History of Polocrosse

In 1938 the sport developed from a combination of polo, lacrosse and netball.  It is credited as being one of only three truly Australian sports – the other two being Australian Rules Football and Camp drafting.

Originally two riding instructors at Britain’s National School of Equitation created an indoor exercise to supplement the work at the riding school.  It was designed to make the young riders take better charge of their horses and on a visit to England, Sydney horse breeders Mr and Mrs Edward Hirst saw the activity. On their return to Australia, and with the help of an experienced horseman and polo player, Mr Alf Pitty, the Hirsts created the game of Polocrosse in Australia.

Polocrosse is an outdoor team sport played on horseback by both men and women. Each rider uses a cane stick, made up of a polo-stick shaft with a squash racquet type head with a knotted thread net in which the ball is caught and carried.  The ball is made of thick-skinned sponge rubber and is 100mm -130mm in diameter.

Players pick up the ball from the ground, pass the ball, bounce the ball and carry the ball endeavouring to take it into their scoring area to throw a goal.
A team consists of six players, divided into two sections of three.  These sections play alternate chukkas of six to eight minutes each, with normally four chukkas comprising a match, although at times up to eight chukkas are played.  The three players in each section are numbered – No. 1 is the attack, or goal scorer, No. 2 is the centre, and No. 3 is the defence. 

The playing field is 146.5 m long and 55m wide, with goal posts at each end.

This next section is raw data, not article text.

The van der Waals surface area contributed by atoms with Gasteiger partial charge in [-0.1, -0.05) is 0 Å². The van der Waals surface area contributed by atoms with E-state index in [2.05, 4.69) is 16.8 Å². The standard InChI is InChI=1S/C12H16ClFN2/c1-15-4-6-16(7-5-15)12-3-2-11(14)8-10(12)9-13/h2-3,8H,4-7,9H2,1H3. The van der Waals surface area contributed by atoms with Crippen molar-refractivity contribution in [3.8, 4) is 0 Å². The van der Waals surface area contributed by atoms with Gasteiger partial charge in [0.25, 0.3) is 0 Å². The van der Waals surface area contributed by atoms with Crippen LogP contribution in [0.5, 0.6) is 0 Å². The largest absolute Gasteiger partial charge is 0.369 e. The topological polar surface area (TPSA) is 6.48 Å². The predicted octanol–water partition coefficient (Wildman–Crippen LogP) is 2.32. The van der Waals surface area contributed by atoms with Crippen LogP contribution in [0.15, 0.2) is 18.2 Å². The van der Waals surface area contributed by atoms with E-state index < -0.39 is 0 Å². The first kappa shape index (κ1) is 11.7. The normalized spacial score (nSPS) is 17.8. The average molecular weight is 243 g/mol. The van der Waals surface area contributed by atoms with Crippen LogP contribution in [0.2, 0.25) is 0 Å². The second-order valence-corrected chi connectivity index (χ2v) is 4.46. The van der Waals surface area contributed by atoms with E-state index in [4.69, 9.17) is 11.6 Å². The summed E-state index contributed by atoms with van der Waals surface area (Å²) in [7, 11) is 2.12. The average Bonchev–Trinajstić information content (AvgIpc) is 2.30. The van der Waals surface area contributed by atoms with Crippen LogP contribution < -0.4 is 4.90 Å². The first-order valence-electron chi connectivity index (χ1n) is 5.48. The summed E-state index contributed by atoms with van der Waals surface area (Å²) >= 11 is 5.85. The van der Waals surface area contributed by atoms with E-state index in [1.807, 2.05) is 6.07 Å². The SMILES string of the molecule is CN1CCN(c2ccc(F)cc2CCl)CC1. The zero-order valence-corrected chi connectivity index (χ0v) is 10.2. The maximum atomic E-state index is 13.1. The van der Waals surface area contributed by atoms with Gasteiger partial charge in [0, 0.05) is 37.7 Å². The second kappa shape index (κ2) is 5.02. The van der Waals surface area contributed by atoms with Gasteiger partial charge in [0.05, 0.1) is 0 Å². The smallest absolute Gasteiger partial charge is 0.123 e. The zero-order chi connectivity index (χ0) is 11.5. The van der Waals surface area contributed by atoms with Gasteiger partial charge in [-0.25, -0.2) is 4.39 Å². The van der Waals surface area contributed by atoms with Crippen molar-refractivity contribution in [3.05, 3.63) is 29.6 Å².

Horses are generally up to 15.2 hands. Australian Stock Horses and thoroughbreds are commonly used. The game requires the horse to be able to stop and turn extremely fast, to accelerate quickly, to have stamina and to push and ride-off other horses.
A high priority has always been given to the safety of both horses and players and this is ensured through a well organised system of umpiring.

Polocrosse was intended to be a game which allowed the inexpensive enjoyment of one’s horse, hence the rule of one horse – one player and the playing of alternate chukkas. Polocrosse is unique in its involvement of the whole family. Children start playing from as young as 6 years, and there are many players who are in their 60’s – so it is not uncommon to have children, parents and grandparents playing, and to have brothers, sisters, Mums and Dads all in the one team! In this way polocrosse becomes a shared passion of the whole family.

The sport took a leap forward in 1976 when the International Polocrosse Council was established by Mr Max Walters AM, MBE.  Today the sport is played worldwide. The most significant milestone has been the staging of the Polocrosse World Cup : Australia, Canada, England, Ireland, New Zealand, South Africa, USA and Zimbabwe all take to the field vying for supremacy.Australia won the first two World Cups held in 2003 and 2007 at Morgan Park, Warwick in Queensland, Australia and in 2011 South africa took out the title played in Rugby in the United Kingdom. 2015 will see South Africa hosting this event at Mooi River.

The early history of this spectacular game is superbly chronicled in a hard cover publication by Sally Batton Boillotat, entitled: “Polocrosse Australian Made, Internationally Played”. It is available from the QPA Office.